- We ask for margins of 3 cm on the inside (left) and 2 cm on all other sides. If your college requires larger margins, we recommend following their guidelines, and have no problem printing as per their requirements.
- In Microsoft Word, this can be set by selecting Page Layout at the top left of your screen. You should see a small arrow at the bottom right corner of the Page Setup box. This is highlighted in the first example. Click this arrow.
- Please see the next example for the standard margins that we recommend. It’s normal to leave the gutter margin as 0 cm. These margins will work perfectly for single sided printing. If you require double sided printing, please see the next tutorial.
- Just make sure that you’ve left a binding margin next to any tables, images, and, if possible, appendices.
Double Sided Margins
- To set up your margins for double sided printing, select Page Layout at the top left of your screen. You should see a small arrow at the bottom right corner of the Page Setup box. This is highlighted in the first example. Click this arrow.
- About half way down the box that pops up, you should see Multiple pages: Normal. This is highlighted in the second example. Click the arrow to the right of Normal and select Mirror margins. You should see that Left and Right in the Margins section have changed to Inside and Outside.
- Please see the third example for how the box should look when mirror margins are enabled and the standard margins that we recommend (3 cm on the inside and 2 cm on the others). Just make sure that you’ve selected Whole document at the bottom of this box.
- To insert page numbers, select Insert from the top left of your screen.
- You should see Page Number in the Header & Footer section. Click this and then select Bottom of Page. Generally you would then select Plain Number 2, which would put the numbers in the centre, or Plain Number 3, which would put the numbers at the right / outside.
- To change the appearance of your page numbers, select Insert from the top left of your screen again. Click Page Number again and select Format Page Numbers. You should see the box in the third example. Number format allows you to change your numbers to roman numerals or letters. Page numbering allows you to start your numbering from something other than 1.
Roman Numerals & Regular Numbers in 1 Document
- Start by inserting your page numbers using the above method. You should see that your numbers start at 1 on the first page of your document.
- Go to the page where you’d like your regular numbers to start and double click at the start of the page. Make sure that you can see the cursor flashing before the first word.
- Now we have to insert a section break between the two parts. To do this, click Page Layout at the top left. Next, click Breaks in the Page Setup box. Then click Continuous under Section Breaks. The first example will show you exactly where this is located. You shouldn’t see anything different about your document once you’ve done this.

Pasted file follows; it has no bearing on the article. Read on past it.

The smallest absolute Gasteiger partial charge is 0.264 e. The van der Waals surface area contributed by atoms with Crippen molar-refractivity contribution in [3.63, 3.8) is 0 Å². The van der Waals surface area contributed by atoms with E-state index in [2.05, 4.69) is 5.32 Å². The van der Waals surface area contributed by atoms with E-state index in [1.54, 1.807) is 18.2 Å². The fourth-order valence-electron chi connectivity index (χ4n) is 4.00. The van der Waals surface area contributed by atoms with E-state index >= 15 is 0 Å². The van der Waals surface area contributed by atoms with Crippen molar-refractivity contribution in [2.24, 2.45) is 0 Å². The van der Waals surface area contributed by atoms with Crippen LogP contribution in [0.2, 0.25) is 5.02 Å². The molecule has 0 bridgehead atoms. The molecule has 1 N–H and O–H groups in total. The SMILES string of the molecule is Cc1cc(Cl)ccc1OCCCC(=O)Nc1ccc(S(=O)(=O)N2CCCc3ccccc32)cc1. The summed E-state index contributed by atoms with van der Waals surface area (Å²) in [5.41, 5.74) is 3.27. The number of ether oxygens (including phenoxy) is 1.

- Double click the page number on the first page where you’d like your regular numbers to appear. At the top of the screen, Design should be selected. If not, click on Design. In the Navigation box, Link to Previous should be highlighted. Click Link to Previous to unselect it. This part is shown in the second example.
- Next, click Insert at the top left. Then click Page Number and Format Page Numbers. A box should appear like in the third example. In the Page numbering section, Continue from previous section should be selected. Select Start at: instead and type 1 if it doesn’t appear automatically.
- Now double click the page number on any page where you’d like a roman numeral to appear. Click Insert at the top, then Page Number and then Format Page Numbers. In the box that appears, select the roman numerals from the first drop down menu, like in the example. You don’t need to change anything else in this box. Click OK and you should see that you now have two sets of page numbers in the document.
You can also use this method if you’d like to have no page numbers in a section. Follow the first five steps and then you can just remove the first set of page numbers by selecting them and pressing the Delete key.
Saving as PDF
- Once you’re happy with your file, click File or the Microsoft Office button, depending on your version of Word. You’ll find these at the top left of your screen, as shown in the first example.
- Click Save As.
- Choose where you want to save your file and from the list of file types, select PDF. You can see this in the second example.
- Click Save and you’ll now have a PDF version of your file. Make sure to keep an up to date version of your Word file as well, as you’ll need this to make any changes.
- Some Microsoft Word templates use blue headings, which can drive up your printing cost. To keep costs down, we recommend changing these to black text. We also recommend this for Internet links.
- Use page breaks to move on to the next page rather than pressing return. This will prevent your headings from moving around when you edit.
- Set up your margins as early as possible, to make it easier on you when you finish editing.
- If you’ve used the automatic Table of Contents, make sure you’ve updated it before you convert to PDF. This will show you if there are any errors in your headings.
- Check your figures/illustrations/tables and make sure their titles haven’t moved to another page.
- If you’ve used a Mac, it’s especially important to check the page numbers in your PDF before sending it off. Sometimes you’ll find that the bottom of your numbers will be cut off. If you encounter this problem, see this page for instructions on to fix it.
- Don’t forget to rest and eat regularly. It’s a marathon, not a sprint!
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